Hay is all I have ever used in our gardens as mulch. It’s super cheap here in south Texas and does a great job of keeping the weeds out! I usually lay down several sheets of newspaper on the bare ground and then cover that with six inches of hay. LOVE the stuff!

  6. says

    One of the things that I love about blogging is that I learn so much from my readers. I’m getting the idea here that the most important thing is to know what works for you and your region!

  7. Manuela@A Cultivated Nest says

    I often use hay between my beds because that’s all Home Depot and Lowe’s has and normally don’t have problem with it sprouting unless we have an abnormally wet winter or spring. Which we did this year and it’s been in a pain to deal with. I prefer woodchips and fortunately was able to get a truck load to use this year.

  8. beckyjane2 says

    I’ve only used straw to break up clay soil. Using hay makes more sence because, like you said, it has more nutrients. And waiting a year to avoid sprouts is smart! Thanks for the tips!

  9. says

    I am going to buy a few bales and try it this year. You are so right about it being full of nutrients, plus it is alkalizing.. I have been drinking wheatgrass juice for a couple of weeks now and have noticed a big difference in my body. I can feel how alkaline it is becoming.

    • says

      We found a craigslist ad today for hay that is being given away. It has begun to decompose and is no longer useful for animals. No one else has called about it and we were told we can take all we want! Yay for hay!!!!! We juice, but have never had wheatgrass. Do you like it?

  10. says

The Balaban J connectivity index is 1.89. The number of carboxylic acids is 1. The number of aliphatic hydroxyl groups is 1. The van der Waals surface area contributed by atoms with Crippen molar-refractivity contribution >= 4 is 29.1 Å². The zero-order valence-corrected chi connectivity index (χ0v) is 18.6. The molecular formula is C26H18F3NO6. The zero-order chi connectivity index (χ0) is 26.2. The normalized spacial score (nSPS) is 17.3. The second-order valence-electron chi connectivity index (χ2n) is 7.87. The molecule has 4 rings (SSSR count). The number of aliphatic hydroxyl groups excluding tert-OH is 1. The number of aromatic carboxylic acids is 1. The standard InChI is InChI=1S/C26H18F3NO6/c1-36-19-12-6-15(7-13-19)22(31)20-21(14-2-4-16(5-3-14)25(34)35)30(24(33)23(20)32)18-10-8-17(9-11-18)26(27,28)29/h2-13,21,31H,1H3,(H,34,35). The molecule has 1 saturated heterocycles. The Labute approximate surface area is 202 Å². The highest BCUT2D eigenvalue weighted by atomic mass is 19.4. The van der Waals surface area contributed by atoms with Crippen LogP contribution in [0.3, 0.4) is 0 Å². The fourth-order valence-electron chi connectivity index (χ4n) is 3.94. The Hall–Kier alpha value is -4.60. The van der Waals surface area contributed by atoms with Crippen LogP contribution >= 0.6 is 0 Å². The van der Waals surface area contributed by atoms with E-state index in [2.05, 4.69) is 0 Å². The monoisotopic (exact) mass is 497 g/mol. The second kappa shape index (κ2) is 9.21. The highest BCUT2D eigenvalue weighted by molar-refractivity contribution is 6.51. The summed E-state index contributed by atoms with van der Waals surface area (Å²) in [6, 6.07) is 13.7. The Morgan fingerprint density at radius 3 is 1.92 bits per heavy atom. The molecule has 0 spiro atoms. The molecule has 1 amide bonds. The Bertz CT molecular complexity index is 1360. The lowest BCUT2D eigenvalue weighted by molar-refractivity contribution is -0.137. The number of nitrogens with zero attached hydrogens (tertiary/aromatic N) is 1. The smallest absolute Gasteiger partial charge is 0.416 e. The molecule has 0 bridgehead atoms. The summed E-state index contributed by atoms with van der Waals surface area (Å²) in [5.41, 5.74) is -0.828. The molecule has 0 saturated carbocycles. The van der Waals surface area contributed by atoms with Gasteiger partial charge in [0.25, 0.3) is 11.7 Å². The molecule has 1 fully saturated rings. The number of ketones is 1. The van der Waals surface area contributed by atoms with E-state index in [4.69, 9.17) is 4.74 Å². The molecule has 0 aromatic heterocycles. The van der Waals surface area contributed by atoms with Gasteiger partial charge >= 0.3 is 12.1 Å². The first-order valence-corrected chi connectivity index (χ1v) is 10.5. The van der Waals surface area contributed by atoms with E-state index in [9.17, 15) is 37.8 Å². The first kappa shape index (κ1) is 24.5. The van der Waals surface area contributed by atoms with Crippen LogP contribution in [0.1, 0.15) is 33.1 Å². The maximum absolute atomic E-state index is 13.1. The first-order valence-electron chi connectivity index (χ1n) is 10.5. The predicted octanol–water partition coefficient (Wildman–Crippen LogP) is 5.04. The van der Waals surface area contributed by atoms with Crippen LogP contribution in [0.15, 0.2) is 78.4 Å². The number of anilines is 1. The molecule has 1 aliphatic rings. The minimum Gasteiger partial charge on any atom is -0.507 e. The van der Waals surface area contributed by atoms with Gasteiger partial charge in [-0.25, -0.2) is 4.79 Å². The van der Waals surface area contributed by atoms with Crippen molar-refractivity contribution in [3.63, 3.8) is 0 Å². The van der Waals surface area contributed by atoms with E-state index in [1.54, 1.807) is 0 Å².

I use all of the above! I’m lucky enough to have horses that I alternately bed on straw and shavings, and, of course, feed hay. So when everything goes into the compost pile it becomes a delightful mixture. As you mentioned, as long as it is all composted correctly, the weed seeds won’t be a problem because the process (heat, growth) puts an end to all the seeds before it ever hits your garden.
    I do use the hay I can’t feed to the horses for whatever reason in the gardens. If you are capable of transporting it (or having it delivered) a lot of farmers have many, many unused, rotting, well-composted huge round bales sitting around they’d be happy to have you haul away. That’s about 1,200 pounds of good, rotting hay for free!

  11. says

    hmmmm…..interesting. We just use straw bales that we bale ourselves.
    What about the cost factor?
    Is hay very expensive where you are from vs. straw bales?
    I wonder since the droughts and such as affected pastures in many ag areas hay is a dear commodity.

    • says

      Well, if I was baling straw myself, I would most certainly be using straw. Using what we have available is the wisest course of action, I think. In our area (NEPA), I would say that they cost about the same if you buy from a garden center. Hay is less expensive if you purchase it directly from a farmer. Farmers in this area do a lot of haying, but we don’t grow much grain around here, other than corn. Do you have access to manure? That would boost the nutrients in your soil.

  12. yourgardeningfriend says

    Just came across your site (via Prairie Homestead). Very interesting! I know the difference between the two when it comes to animals and which to use for eating and bedding, but this post is a new angle.

    Love this post, and I’m getting ready to share the link to it on my Facebook fanpage. (Hope to see you link up on Friday’s Photo with your next post. :) )

  13. says

    I’d suggest going the cover crop route before using hay or straw if you are looking to soil build. Hay and straw do make nice mulches on top of the soil. Be aware that they are both very carbon heavy and need nitrogen to break down. They will tie-up the nitrogen in your soil, depriving your garden for up to three years after incorporation (tilling). If you are going to compost beforehand that would work as long as the straw/hay was composted to a nice finely textured, dark organic matter. Here in the Midwest, we are talking a couple of years.